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How do you scale friendship?

Andreas Voniatis | August 23, 2012

Why do you even need or want to scale friendship? If you think about it, that is what every marketer tries to do - match buyers with sellers.  And if a friendship is a relationship that is based on an exchange of value remember J D Rockefeller did once say:

“A friendship founded on business is better than a business founded on friendship.”

Then my definition of friendship probably doesn’t sound so cynical afterall.  So to my mind, scaling friendship is something as marketers we all try to do as the scalability of the internet does indeed make this challenge possible to meet.

To answer the question, I think the challenge is met in the following stages:

1. Build or create something of value

In order to make friends you need to have or possess something that the potential friend would value.  I remember in my first Webmaster World when some guy with a pen and a stack of post it notes was going round meeting everybody and eventually came round to our table asking us what we all did and our backgrounds.  I presume he was deciding whether we were worth talking to for his own purposes. The point is, if it’s not obvious by now, is that nobody is going to want to be friends with you unless you’re interesting or have something that they want.  The same goes with your website - you must have something the visitor wants.  Of course we all know what that answer is don’t we?  CONTENT!  Content that either entertains and or gives us answers. Do this regularly in order to scale!

2. Be visible by being searchable

Despite what well known search experts say about needing to “showcase your content” by link building I couldn’t agree any less.  You don’t need to showcase your content.  You simply need to be visible by being searchable.  Thats right, you can see where I’m heading with this one because by optimising your site for web search, you will put your website in the best position to have it’s content found in the search engines, social media and  other places on the internet.  This means sorting out your site architecture housekeeping using webmaster tools, structured data if you have an ecommerce style site and not doing anything daft with flash or j-query.

3. Prepare to exchange

Now that your producing content and it’s searchable, you will no doubt be seen as an active member and people from the relevant communities may get in touch with you.  Some will ask to buy links off you or won’t even offer to pay you  Either way you can tell them where to go.  Some may offer to provide you with content that is nothing other than guest post mush - beware these people are like one night stands of the internet and will only make you look dirty in the eyes of the search engine when they bring in the Guest Post act next year in 2012 (code for Google Algorithm update punishing low quality guest posts.  But there is hope, some people will actually offer to write a regular column on your site, exchange links, may be even ask you to write a regular column on their site.  When that day comes be prepared to exchange.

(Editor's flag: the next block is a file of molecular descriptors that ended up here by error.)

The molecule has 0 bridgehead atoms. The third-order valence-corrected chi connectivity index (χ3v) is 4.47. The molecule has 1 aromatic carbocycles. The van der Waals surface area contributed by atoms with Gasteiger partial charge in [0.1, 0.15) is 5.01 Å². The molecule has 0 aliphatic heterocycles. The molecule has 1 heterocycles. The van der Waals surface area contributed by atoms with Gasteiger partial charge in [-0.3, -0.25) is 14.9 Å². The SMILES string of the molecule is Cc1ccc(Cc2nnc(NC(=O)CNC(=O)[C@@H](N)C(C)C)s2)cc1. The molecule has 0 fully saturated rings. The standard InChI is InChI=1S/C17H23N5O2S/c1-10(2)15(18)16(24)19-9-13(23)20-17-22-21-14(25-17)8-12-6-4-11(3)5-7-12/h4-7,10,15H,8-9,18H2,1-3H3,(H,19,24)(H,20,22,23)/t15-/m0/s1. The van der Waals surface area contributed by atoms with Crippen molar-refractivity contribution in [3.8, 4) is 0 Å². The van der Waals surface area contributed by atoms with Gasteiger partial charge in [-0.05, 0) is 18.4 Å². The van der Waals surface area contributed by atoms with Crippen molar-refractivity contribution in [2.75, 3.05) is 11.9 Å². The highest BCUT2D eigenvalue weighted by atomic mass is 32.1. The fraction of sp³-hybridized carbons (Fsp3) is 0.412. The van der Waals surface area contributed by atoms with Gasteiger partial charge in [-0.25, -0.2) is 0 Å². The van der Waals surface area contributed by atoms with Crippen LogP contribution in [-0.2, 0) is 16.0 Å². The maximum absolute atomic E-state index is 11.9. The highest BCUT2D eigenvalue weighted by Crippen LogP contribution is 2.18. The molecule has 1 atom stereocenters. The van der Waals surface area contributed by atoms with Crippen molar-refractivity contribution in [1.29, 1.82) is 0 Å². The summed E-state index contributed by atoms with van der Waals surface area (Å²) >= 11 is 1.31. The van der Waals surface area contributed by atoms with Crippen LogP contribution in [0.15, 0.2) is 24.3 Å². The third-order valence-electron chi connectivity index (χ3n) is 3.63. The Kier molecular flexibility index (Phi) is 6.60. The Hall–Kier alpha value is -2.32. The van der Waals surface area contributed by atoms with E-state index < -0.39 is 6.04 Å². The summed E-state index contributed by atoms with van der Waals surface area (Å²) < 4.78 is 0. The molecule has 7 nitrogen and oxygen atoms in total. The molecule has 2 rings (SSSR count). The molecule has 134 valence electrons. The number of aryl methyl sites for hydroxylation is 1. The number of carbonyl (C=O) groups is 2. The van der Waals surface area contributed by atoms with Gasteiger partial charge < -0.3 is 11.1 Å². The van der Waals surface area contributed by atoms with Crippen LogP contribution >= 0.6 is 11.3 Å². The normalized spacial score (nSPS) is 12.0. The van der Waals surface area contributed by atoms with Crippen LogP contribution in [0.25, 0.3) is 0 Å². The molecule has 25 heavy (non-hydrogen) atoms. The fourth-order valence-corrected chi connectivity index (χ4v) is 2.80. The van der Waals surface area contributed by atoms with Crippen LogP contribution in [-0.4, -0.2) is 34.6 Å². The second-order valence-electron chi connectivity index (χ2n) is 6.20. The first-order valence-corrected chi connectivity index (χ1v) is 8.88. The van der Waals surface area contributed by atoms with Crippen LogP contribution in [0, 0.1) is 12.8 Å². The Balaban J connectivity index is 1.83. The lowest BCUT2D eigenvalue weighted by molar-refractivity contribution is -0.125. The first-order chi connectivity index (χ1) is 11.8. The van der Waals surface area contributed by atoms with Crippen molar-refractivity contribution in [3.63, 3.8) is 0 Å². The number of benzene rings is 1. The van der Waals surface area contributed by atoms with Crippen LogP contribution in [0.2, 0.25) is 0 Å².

4. Prepare to exchange again

Now that you’re seen writing on other sites and your site is attracting audiences because you allowed a genuine authority to blog on your site, more exchanges will no doubt flood your way.  This is viral publishing.  You have now earned media coverage.  Again be prepared to exchange.  As you contribute heavily towards the community with your writings, thoughts, public speeches you will attract new followers and maybe customers - and that is how you scale friendship - with inbound content.

Andreas qualified as a management accountant (ACMA) after graduating in Economics with honours from Leeds University. In 2003, pursued a career in Search Engine Optimisation (SEO) and has since held various Head of Search roles for award winning agencies including Infectious Media and prestigious startups. In 2010, Andreas became an independent consultant to international agencies and brands worldwide providing SEO consultancy services and online PR, including Exxon Mobil, Tesco, HSBC, Zurich, Quorn as well as startups including Discount Vouchers. His work has been featured in the Telegraph and Search Engine Watch particularly for reverse engineering the Google Penguin algorithm to a 98% statistical confidence level in 2013.